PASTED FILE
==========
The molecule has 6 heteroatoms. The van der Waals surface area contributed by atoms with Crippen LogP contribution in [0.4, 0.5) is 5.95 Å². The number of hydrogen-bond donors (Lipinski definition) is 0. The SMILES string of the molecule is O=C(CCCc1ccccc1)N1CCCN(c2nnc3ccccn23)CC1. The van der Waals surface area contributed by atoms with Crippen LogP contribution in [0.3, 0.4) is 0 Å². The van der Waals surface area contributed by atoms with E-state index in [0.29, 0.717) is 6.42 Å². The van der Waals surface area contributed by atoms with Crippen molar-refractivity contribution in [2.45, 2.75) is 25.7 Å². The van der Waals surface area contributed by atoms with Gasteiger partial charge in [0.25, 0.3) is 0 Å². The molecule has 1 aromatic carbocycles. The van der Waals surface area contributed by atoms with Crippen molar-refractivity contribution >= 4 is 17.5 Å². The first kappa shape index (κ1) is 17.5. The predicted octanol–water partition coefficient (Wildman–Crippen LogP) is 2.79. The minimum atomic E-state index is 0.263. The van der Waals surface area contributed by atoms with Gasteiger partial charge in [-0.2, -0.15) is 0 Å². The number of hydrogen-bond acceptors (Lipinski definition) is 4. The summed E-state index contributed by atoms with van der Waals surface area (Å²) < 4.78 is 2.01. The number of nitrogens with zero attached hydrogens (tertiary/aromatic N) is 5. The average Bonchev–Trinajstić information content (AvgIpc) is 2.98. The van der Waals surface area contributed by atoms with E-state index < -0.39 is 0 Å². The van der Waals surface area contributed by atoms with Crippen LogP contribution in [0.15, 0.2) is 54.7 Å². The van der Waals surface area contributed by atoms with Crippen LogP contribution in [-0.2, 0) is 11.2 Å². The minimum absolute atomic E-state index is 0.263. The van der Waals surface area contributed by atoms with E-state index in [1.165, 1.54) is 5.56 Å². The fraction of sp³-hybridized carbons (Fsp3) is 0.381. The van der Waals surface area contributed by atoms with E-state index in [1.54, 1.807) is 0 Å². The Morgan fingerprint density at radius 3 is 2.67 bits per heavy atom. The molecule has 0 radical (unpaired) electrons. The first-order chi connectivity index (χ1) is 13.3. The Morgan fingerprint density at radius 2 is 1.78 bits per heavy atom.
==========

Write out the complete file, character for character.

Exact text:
The molecule has 6 heteroatoms. The van der Waals surface area contributed by atoms with Crippen LogP contribution in [0.4, 0.5) is 5.95 Å². The number of hydrogen-bond donors (Lipinski definition) is 0. The SMILES string of the molecule is O=C(CCCc1ccccc1)N1CCCN(c2nnc3ccccn23)CC1. The van der Waals surface area contributed by atoms with Crippen LogP contribution in [0.3, 0.4) is 0 Å². The van der Waals surface area contributed by atoms with E-state index in [0.29, 0.717) is 6.42 Å². The van der Waals surface area contributed by atoms with Crippen molar-refractivity contribution in [2.45, 2.75) is 25.7 Å². The van der Waals surface area contributed by atoms with Gasteiger partial charge in [0.25, 0.3) is 0 Å². The molecule has 1 aromatic carbocycles. The van der Waals surface area contributed by atoms with Crippen molar-refractivity contribution >= 4 is 17.5 Å². The first kappa shape index (κ1) is 17.5. The predicted octanol–water partition coefficient (Wildman–Crippen LogP) is 2.79. The minimum atomic E-state index is 0.263. The van der Waals surface area contributed by atoms with Gasteiger partial charge in [-0.2, -0.15) is 0 Å². The number of hydrogen-bond acceptors (Lipinski definition) is 4. The summed E-state index contributed by atoms with van der Waals surface area (Å²) < 4.78 is 2.01. The number of nitrogens with zero attached hydrogens (tertiary/aromatic N) is 5. The average Bonchev–Trinajstić information content (AvgIpc) is 2.98. The van der Waals surface area contributed by atoms with E-state index < -0.39 is 0 Å². The van der Waals surface area contributed by atoms with Crippen LogP contribution in [0.15, 0.2) is 54.7 Å². The van der Waals surface area contributed by atoms with Crippen LogP contribution in [-0.2, 0) is 11.2 Å². The minimum absolute atomic E-state index is 0.263. The van der Waals surface area contributed by atoms with E-state index in [1.165, 1.54) is 5.56 Å². The fraction of sp³-hybridized carbons (Fsp3) is 0.381. The van der Waals surface area contributed by atoms with E-state index in [1.54, 1.807) is 0 Å². The Morgan fingerprint density at radius 3 is 2.67 bits per heavy atom. The molecule has 0 radical (unpaired) electrons. The first-order chi connectivity index (χ1) is 13.3. The Morgan fingerprint density at radius 2 is 1.78 bits per heavy atom.